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Bonnie Gantz
Bonnie Gantz • 1 year ago

Elizebeth Smith Friedman was a cryptanalyst and author, and a pioneer in U.S. cryptography. She has been dubbed "America's first female cryptanalyst". Although she is often referred to as the wife of William F. Friedman, a notable cryptographer credited with numerous contributions to cryptology, she enjoyed many successes in her own right, and it was Elizebeth who first introduced her husband to the field.

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Bert Williams. You wouldn't know it to look at this picture, but Williams was one of the first, wealthiest and most famous black comedians of his day. Booker T. Washington wrote of Williams: "He has done more for our race than I have. He has smiled his way into people's hearts; I have been obliged to fight my way." And WC Fields said of him, "the funniest man I ever saw – and the saddest man I ever knew."

“Stagecoach” Mary Fields (c. 1832-1914) was born a slave in Tennessee and following the Civil War, she moved to the pioneer community of Cascade, Montana. In 1895, when she was around 60 years old, Fields became the second woman and first African American carrier for the US Postal Service. Despite her age, she never missed a day of work in the ten years she carried the mail and earned the nickname “Stagecoach” for her reliability.

A forgotten profession: In the days before alarm clocks were widely affordable, people like Mary Smith of Brenton Street were employed to rouse sleeping people in the early hours of the morning. They were commonly known as ‘knocker-ups’ or ‘knocker-uppers’. Mrs. Smith was paid sixpence a week to shoot dried peas at market workers’ windows in Limehouse Fields, London. Photograph from Philip Davies’ Lost London: 1870-1945.

Alice Coachman, 88. High Jump. Coachman was the first black woman to win an Olympic gold medal, and the only female American athlete to win gold in track and field at the 1948 Games

Carl Gustav Jung (26 July 1875 – 6 June 1961) was a Swiss psychologist and psychiatrist who founded analytical psychology. Jung proposed and developed the concepts of the extroverted and the introverted personality, archetypes, and the collective unconscious. His work has been influential in psychiatry and in the study of religion, literature, and related fields.

Helen Brooke Taussig (1898-1986) was an American cardiologist, working in Baltimore and Boston, who founded the field of pediatric cardiology. Notably, she is credited with developing the concept for a procedure that would extend the lives of children born with Tetrology of Fallot (also known as blue baby syndrome). This concept was applied in practice as a procedure known as the Blalock-Taussig shunt.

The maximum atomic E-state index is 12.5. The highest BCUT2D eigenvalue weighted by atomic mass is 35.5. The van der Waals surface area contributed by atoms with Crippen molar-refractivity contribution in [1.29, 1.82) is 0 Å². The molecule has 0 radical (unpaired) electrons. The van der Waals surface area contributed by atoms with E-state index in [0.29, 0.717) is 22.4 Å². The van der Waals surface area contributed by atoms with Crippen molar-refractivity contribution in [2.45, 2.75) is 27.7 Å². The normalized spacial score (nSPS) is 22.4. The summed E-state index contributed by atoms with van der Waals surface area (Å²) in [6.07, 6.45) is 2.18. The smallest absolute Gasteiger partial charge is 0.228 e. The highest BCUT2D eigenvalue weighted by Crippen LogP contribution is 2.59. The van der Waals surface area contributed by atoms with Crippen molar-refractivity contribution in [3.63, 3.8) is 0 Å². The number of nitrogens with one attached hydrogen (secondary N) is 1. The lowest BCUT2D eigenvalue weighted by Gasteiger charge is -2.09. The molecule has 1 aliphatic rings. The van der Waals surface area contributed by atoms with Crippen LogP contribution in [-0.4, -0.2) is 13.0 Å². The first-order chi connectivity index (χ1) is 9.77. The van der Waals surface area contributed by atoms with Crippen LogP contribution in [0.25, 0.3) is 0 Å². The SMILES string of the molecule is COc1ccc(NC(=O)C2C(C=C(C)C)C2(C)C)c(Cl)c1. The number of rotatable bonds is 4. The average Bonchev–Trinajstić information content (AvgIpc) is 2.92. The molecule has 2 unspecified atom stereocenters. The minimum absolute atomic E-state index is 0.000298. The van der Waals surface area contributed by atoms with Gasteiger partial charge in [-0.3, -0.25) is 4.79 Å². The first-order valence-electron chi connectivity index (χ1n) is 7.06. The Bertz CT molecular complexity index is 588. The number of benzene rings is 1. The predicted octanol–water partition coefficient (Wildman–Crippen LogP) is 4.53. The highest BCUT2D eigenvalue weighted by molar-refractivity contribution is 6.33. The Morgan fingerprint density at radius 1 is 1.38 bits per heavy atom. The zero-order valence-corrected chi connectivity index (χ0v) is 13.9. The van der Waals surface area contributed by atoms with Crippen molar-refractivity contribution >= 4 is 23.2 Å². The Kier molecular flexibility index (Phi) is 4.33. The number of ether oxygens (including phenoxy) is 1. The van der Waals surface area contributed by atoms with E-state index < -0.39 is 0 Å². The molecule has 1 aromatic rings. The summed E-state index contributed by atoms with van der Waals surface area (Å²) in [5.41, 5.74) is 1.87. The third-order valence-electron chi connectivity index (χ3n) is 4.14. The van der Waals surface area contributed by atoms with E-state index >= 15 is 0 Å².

"When I found that I crossed that line, I looked at my hands to see if I was the same person. There was such glory over everything; the sun came like gold through the trees, and over the fields, and I felt like I was in Heaven." - Harriet Tubman

Clarissa Field of Northfield, Massachusetts, was born blind in 1765. This doll was made for her and she fancifully named it Bangwell Putt. Bangwell lacks facial features but her ten carefully constructed fingers suggest the importance of touch in Clarissa's world. Bangwell has a homespun body and is dressed in 18th century fashion, including corset. Clarissa kept Bangwell until she died in her eighties. Bangwell Putt is thought to be the oldest surviving rag doll in North America. 15.25in tall

Lise Meitner, physicist known for her work in the field of radioactivity, November 7, 1878  in Vienna

Mary Fields, aka Stagecoach Mary, put the wild in the Wild West. During the late 1800s, she was reportedly one of the toughest characters in the Northern Rockies of Montana. A crack shot, the 6-foot-2-inch, 200-pound Fields wore a .38 Smith & Wesson strapped under her apron. She drove the U.S. mail route between St. Peter's Mission and the town of Cascade, Mont., for eight years -- by stagecoach -- dressed in a man's hat and coat.

WASP C-47 crew: Pilot Joanna Trebtoske and Copilot Marjorie Logan at Romulus Army Air Field, Mich. (U.S. Air Force photo) On Feb. 14, 1944, the WASP “Santiago Blue” uniform was first used.